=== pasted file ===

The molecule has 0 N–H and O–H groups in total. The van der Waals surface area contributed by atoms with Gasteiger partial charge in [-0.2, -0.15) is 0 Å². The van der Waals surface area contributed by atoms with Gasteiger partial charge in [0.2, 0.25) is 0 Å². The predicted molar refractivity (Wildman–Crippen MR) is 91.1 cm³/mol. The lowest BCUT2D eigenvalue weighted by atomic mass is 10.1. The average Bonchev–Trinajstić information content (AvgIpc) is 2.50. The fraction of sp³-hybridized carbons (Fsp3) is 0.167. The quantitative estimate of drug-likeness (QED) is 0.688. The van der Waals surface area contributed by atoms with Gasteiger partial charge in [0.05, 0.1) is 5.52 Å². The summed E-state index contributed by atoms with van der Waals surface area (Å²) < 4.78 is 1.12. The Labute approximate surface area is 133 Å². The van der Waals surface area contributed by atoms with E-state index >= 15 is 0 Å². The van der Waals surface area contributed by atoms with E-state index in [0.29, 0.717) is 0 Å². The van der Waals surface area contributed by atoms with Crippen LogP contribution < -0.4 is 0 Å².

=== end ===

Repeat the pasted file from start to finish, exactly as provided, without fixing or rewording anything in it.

The molecule has 0 N–H and O–H groups in total. The van der Waals surface area contributed by atoms with Gasteiger partial charge in [-0.2, -0.15) is 0 Å². The van der Waals surface area contributed by atoms with Gasteiger partial charge in [0.2, 0.25) is 0 Å². The predicted molar refractivity (Wildman–Crippen MR) is 91.1 cm³/mol. The lowest BCUT2D eigenvalue weighted by atomic mass is 10.1. The average Bonchev–Trinajstić information content (AvgIpc) is 2.50. The fraction of sp³-hybridized carbons (Fsp3) is 0.167. The quantitative estimate of drug-likeness (QED) is 0.688. The van der Waals surface area contributed by atoms with Gasteiger partial charge in [0.05, 0.1) is 5.52 Å². The summed E-state index contributed by atoms with van der Waals surface area (Å²) < 4.78 is 1.12. The Labute approximate surface area is 133 Å². The van der Waals surface area contributed by atoms with E-state index >= 15 is 0 Å². The van der Waals surface area contributed by atoms with E-state index in [0.29, 0.717) is 0 Å². The van der Waals surface area contributed by atoms with Crippen LogP contribution < -0.4 is 0 Å².